React Redux Overview01/15/2017

React and Redux are one of the hottest topics in the JavaScript scene these days. Here is an overview of both these front end libraries and how well they play together.

State

state is a plain javascript object that is used to record and react to user events. Each class based component has it own state object, when the state changes the component re-renders.

Constructor Method

What is super? You call the parent method with super.

Define the state object inside the constructor. use this.setState() to change the state (avoids mutation).

Redux

Redux is a predictable state container for javascript. What does that mean? Here's an explanation using an example:

Imagine an application that contains a list of books. Whenever a user clicks on a book, the app will show details of that book to the user in another container. The app is divided into two parts: the data contained in the app and the view contained in the app. The data is the list of books and the currently selected book. The views are the list view, the list item, and the detail view. All of these parts make up our working, usable app. The contained data will be handled by redux while the views will be handled by react.

We centralize all of our app's data inside a single object - that is what redux is. Let's describe another example to hammer this idea in. Imagine a counter application that keeps track of the current count. Theres an increment count button and a decrement count button, these actions can change the state of the current count. If we separate this app into a data layer and a view layer, what would it look like?

The data contained in the application will be the current count, this would be the redux portion. The views contained in the application will be the current count component and the number changer component. These two containers will work together to make our working, usable app.

One of the most important parts of creating a redux application is figuring out how to design your state. Let's use tinder as an example of how the app's state will be modeled in redux and how react will handle the views of the app.

The general flow of tinder is this: a user is prompted with an image of a user and they can swipe right to like or left to dislike the image. If a person likes a user and that user likes you back, you'll both become matched. When matched, you can initiate a chat with the user that you're matched with.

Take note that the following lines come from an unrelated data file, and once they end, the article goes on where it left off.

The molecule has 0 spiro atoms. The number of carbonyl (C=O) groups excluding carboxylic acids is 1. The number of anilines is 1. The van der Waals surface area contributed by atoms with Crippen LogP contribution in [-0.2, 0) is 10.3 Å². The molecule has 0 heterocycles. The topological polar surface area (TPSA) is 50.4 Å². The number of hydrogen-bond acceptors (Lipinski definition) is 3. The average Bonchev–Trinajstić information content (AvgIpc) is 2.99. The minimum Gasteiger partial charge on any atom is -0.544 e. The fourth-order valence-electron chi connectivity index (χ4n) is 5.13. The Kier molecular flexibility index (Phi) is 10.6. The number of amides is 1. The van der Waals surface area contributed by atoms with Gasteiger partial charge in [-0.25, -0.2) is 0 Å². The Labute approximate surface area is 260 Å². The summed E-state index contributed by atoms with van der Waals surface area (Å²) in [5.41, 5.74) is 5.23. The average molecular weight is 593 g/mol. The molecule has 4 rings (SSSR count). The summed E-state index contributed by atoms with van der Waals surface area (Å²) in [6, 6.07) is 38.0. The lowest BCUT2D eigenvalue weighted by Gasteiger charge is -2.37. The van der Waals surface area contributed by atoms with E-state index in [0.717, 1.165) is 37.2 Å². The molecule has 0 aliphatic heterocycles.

The data contained in this example is as follows:

  • users (contains images and chat logs)
  • list of users to be reviewed
  • currently viewed user for image swiping (like or dislike)
  • list of current users with a conversation
  • currently viewed conversation

The views contained are as follows:

  • user image card
  • like/dislike buttons (swipe)
  • list of open conversations
  • list of chat messages
  • individual message item

Reducers

What is a reducer? A reducer is a function that returns a piece of the application state. The reducer is only concerned about the value of the state, it has no concern with the keys of the object.

Let's imagine a list of books. Here's how we export our list of books:

export default function() {
  return [
    { title: 'House of Suns', author: 'Alastair Reynolds', pages: 562 },
    { title: 'Chasm City', author: 'Alastair Reynolds', pages: 548 },
    { title: 'Permutation City', author: 'Greg Egan', pages: 359 },
    { title: 'War and Peace', author: 'Leo Tolstoy', pages: 1237 }
  ]
}

Here's how we set up our books as a reducer:

import { combineReducers } from 'redux';
import BooksReducer from './books';

const rootReducer = combineReducers({
  books: BooksReducer
});

export default rootReducer;

Containers

A container is a component that has direct access tot he state produced by redux. We use react-redux to turn components into containers that will work with the application's data (redux). Here's an example of a container component:

import React, { Component } from 'react';
import { connect } from 'react-redux';

const styles = {
  author: {
    display: 'block'
  }
}

class BookList extends Component {
  renderList() {
    return this.props.books.map((book) => {
      return (
        <li className="list-group-item" key={book.title}>
          <h4 className="title">
            {book.title}
            <small className="author" style={styles.author}>
              {book.author}
            </small>
          </h4>
        </li>
      )
    })
  }

  render() {
    return (
      <ul className="list-group col-sm-4">
        {this.renderList()}
      </ul>
    );
  }
}

function mapStateToProps(state) {